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The Super Bowl is one of the most-watched U.S. television broadcasts of the year, attracting many companies to spend millions of dollars on commercials. This has caused the starting time of the game to be pushed back later and later, to ensure the Sunday night prime time audience on the East Coast. The last true day game (which ended before local sunset) of the series was Super Bowl XI in January 1977.

In addition, many popular singers and musicians have performed during the Super Bowl's pre-game and halftime ceremonies. This is the second-largest U.S. food consumption day, following Thanksgiving.

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Tecmo Super Bowl

Tecmo Super Bowl, released for the Nintendo Entertainment System (NES) video game console system in 1991, was one of the first sports video games with real National Football League (NFL) (American football) teams and real players. The game was published and developed by the Japanese video game company, Tecmo. The game is based on the performances of the individual players and teams during the 1990 NFL season. Although the game is somewhat primitive by today's standards, it was very successful in the final years of the NES. It remains fairly popular after 15 years and enjoys an extensive cult following.

After the initial success of Tecmo Bowl, Tecmo followed up with the release of Tecmo Super Bowl in 1991. The company was able to obtain the NFL's team license, making it the first game to feature all 28 NFL teams of the day. It managed to become a great success because of the game's cross of realism and gameplay. TSB also included the real players of each team, rated realistically, with the exception of Jim Kelly, Randall Cunningham, and Bernie Kosar who were represented by generic names, QB Bills, QB Eagles, and QB Browns respectively (this was because those players were not members of the National Football League Players Association union and their likenesses were not allowed to be used). Each team had 11 players on the field at a time, just like in real football. There were separate rosters for Offense and Defense, plus the ability to substitute players on Offense, with the exception of the offensive line.

Another groundbreaking feature was the full length NFL regular and postseason schedule for 1991 (including the Super Bowl and Pro Bowl games). These are now common ideas, but they had never been seen in a video game at that time. Tecmo Super Bowl retained the arcade-style football gameplay of the original, including the unique ability to break tackles, but it was more refined and deeper than its predecessor. New innovations were added such as statistics, more plays, editable playbooks, fumbles, and even player injuries.

The game was highly playable, and in 1997, it was named one of the top 100 video games of all-time by the video game publication, Electronic Gaming Monthly (EGM).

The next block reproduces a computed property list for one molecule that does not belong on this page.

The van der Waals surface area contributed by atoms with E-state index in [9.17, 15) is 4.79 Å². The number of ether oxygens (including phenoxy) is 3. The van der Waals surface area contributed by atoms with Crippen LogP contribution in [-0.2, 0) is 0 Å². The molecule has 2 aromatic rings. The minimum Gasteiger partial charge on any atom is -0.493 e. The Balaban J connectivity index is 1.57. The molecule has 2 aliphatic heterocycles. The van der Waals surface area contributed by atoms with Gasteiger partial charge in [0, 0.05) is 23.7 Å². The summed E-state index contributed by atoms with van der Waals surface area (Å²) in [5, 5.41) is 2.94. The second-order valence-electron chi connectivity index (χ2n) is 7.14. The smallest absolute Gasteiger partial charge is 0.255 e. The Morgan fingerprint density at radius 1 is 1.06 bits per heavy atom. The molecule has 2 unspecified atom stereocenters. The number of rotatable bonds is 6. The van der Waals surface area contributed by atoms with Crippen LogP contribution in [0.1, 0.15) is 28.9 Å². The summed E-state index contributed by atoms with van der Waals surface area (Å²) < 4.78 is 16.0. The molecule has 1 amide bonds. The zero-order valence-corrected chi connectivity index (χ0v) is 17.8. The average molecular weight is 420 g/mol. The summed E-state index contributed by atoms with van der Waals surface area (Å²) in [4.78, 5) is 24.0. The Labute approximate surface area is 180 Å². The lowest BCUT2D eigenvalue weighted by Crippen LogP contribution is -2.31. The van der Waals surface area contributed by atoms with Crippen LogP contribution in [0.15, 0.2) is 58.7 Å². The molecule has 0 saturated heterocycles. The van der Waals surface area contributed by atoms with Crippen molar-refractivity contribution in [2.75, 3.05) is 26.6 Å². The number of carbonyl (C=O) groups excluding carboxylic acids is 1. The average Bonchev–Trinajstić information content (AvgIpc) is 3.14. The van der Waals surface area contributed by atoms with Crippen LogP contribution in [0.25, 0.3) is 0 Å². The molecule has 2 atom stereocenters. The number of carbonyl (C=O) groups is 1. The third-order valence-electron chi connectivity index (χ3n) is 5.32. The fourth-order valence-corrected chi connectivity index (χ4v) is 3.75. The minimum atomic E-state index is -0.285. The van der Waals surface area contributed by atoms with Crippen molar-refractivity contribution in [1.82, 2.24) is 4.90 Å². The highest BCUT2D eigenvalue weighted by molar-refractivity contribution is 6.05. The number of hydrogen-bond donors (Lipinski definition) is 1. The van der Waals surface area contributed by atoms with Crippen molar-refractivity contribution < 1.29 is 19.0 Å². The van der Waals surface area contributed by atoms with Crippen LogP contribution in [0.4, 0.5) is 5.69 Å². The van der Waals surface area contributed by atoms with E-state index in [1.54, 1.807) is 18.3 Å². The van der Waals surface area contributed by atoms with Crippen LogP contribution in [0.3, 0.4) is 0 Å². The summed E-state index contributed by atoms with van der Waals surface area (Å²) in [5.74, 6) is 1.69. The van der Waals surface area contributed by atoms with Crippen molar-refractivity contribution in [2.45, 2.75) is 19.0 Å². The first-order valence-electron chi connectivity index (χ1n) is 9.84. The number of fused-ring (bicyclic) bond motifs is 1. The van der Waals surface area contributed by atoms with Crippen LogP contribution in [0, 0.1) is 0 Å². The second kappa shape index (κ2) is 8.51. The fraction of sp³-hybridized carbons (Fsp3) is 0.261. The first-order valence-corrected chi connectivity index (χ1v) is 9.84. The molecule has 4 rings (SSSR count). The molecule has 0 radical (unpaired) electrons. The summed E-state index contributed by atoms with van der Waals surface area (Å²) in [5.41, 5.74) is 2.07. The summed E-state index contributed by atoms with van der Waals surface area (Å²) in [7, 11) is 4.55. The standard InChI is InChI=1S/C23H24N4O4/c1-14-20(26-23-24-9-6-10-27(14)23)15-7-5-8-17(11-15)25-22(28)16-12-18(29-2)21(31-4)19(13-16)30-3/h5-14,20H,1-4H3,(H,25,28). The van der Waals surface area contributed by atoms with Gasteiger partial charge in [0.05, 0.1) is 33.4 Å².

Tecmo tried to capitalize on the success of Tecmo Super Bowl in 1992 by releasing a National Basketball Association (NBA) basketball game, called Tecmo NBA Basketball, for the NES (and later the Super NES and Sega Genesis video game systems). It featured real NBA teams and players including a rare appearance by Michael Jordan in a video game, but it suffered major gameplay problems and bugs.[citation needed]

Gameplay problems also plagued baseball and hockey games that were released by the company after it went exclusively to Super NES and Sega Genesis video game systems. They didn't seem to plague the Tecmo Super Bowl series as much, as it released three more versions on the Super Nintendo and Sega Genesis video game systems. This does not mean "Tecmo" is without some problems in realism. The length of the quarters in a game are 5 minutes, and this can not be changed. It is easy to throw a ball 100+ yards with even an average quarterback like Mike Tomczak; little-known nose tackle Bob Nelson is one of the fastest players in the game; the backs and receivers of the New York Giants are explosive, despite the fact the team actually adopted a ball control scheme; there are no touchbacks on kickoffs - they are required to run the ball out of the end zone; on punts there are no fair catches; and Dan Marino has greatly exagerrated abilities in the SNES version, often running for as many yards as he throws (in his real life career, he averaged less than 1 yard per carry). Other players also have greatly exagerrated abilities in the different versions of the game, such as Bo Jackson, Randall Cunningham, and Jerry Rice. Due to the enhanced traits of players, it was possible to rack up points and statistics of another stratum when compared to reality. Furthermore, the user's automated defensive players consistently miss in their tackles--often diving too early. Finally, if a user manages to break away from the computer's defense, the user can easily continue to avoid the computer's defensive players by zig-zagging. Some gamers believe the added realism of the second and third installations in the series made them better football games, but it is possible that they suffered from bad marketing. As a result, they weren't as popular as the original NES version. The last Super Nintendo and Sega Genesis game in the series was subtitled "Final Edition", but in 1997, it was revived on the PlayStation, to fairly minimal press, and the series faded away.

The original Tecmo Super Bowl game remains popular among video game fans. NES emulators and ROM editors allow people to update the game's rosters to current NFL players. The game has also developed a cult following in certain college campuses.

In recent years, Tecmo Bowl was re-released on full-color screen cell phones and a handheld TV game.

Source: Wikipedia

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